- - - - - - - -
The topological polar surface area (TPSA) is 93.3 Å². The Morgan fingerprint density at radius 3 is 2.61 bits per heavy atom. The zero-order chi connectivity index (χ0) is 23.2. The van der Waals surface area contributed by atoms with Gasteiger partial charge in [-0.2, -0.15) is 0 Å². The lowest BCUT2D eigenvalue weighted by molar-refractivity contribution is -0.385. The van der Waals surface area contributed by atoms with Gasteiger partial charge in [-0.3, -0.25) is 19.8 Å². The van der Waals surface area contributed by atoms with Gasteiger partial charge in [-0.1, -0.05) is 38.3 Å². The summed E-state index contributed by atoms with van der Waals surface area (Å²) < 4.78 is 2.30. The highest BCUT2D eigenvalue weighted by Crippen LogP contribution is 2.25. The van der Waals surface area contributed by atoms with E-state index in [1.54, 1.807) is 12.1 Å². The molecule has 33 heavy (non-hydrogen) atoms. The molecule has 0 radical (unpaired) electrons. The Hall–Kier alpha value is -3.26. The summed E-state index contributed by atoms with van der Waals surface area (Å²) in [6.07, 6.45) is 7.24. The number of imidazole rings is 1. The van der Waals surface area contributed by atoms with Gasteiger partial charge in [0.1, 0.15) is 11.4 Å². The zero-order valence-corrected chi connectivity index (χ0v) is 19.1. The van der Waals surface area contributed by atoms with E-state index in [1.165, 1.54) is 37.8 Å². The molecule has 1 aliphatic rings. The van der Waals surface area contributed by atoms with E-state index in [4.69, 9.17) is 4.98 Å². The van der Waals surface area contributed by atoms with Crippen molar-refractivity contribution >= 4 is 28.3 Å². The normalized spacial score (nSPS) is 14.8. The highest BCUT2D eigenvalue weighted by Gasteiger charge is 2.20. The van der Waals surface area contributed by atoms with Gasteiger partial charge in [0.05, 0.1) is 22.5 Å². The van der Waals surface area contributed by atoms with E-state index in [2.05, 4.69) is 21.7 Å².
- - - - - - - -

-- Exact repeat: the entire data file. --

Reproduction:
The topological polar surface area (TPSA) is 93.3 Å². The Morgan fingerprint density at radius 3 is 2.61 bits per heavy atom. The zero-order chi connectivity index (χ0) is 23.2. The van der Waals surface area contributed by atoms with Gasteiger partial charge in [-0.2, -0.15) is 0 Å². The lowest BCUT2D eigenvalue weighted by molar-refractivity contribution is -0.385. The van der Waals surface area contributed by atoms with Gasteiger partial charge in [-0.3, -0.25) is 19.8 Å². The van der Waals surface area contributed by atoms with Gasteiger partial charge in [-0.1, -0.05) is 38.3 Å². The summed E-state index contributed by atoms with van der Waals surface area (Å²) < 4.78 is 2.30. The highest BCUT2D eigenvalue weighted by Crippen LogP contribution is 2.25. The van der Waals surface area contributed by atoms with E-state index in [1.54, 1.807) is 12.1 Å². The molecule has 33 heavy (non-hydrogen) atoms. The molecule has 0 radical (unpaired) electrons. The Hall–Kier alpha value is -3.26. The summed E-state index contributed by atoms with van der Waals surface area (Å²) in [6.07, 6.45) is 7.24. The number of imidazole rings is 1. The van der Waals surface area contributed by atoms with Gasteiger partial charge in [0.1, 0.15) is 11.4 Å². The zero-order valence-corrected chi connectivity index (χ0v) is 19.1. The van der Waals surface area contributed by atoms with E-state index in [1.165, 1.54) is 37.8 Å². The molecule has 1 aliphatic rings. The van der Waals surface area contributed by atoms with E-state index in [4.69, 9.17) is 4.98 Å². The van der Waals surface area contributed by atoms with Crippen molar-refractivity contribution >= 4 is 28.3 Å². The normalized spacial score (nSPS) is 14.8. The highest BCUT2D eigenvalue weighted by Gasteiger charge is 2.20. The van der Waals surface area contributed by atoms with Gasteiger partial charge in [0.05, 0.1) is 22.5 Å². The van der Waals surface area contributed by atoms with E-state index in [2.05, 4.69) is 21.7 Å².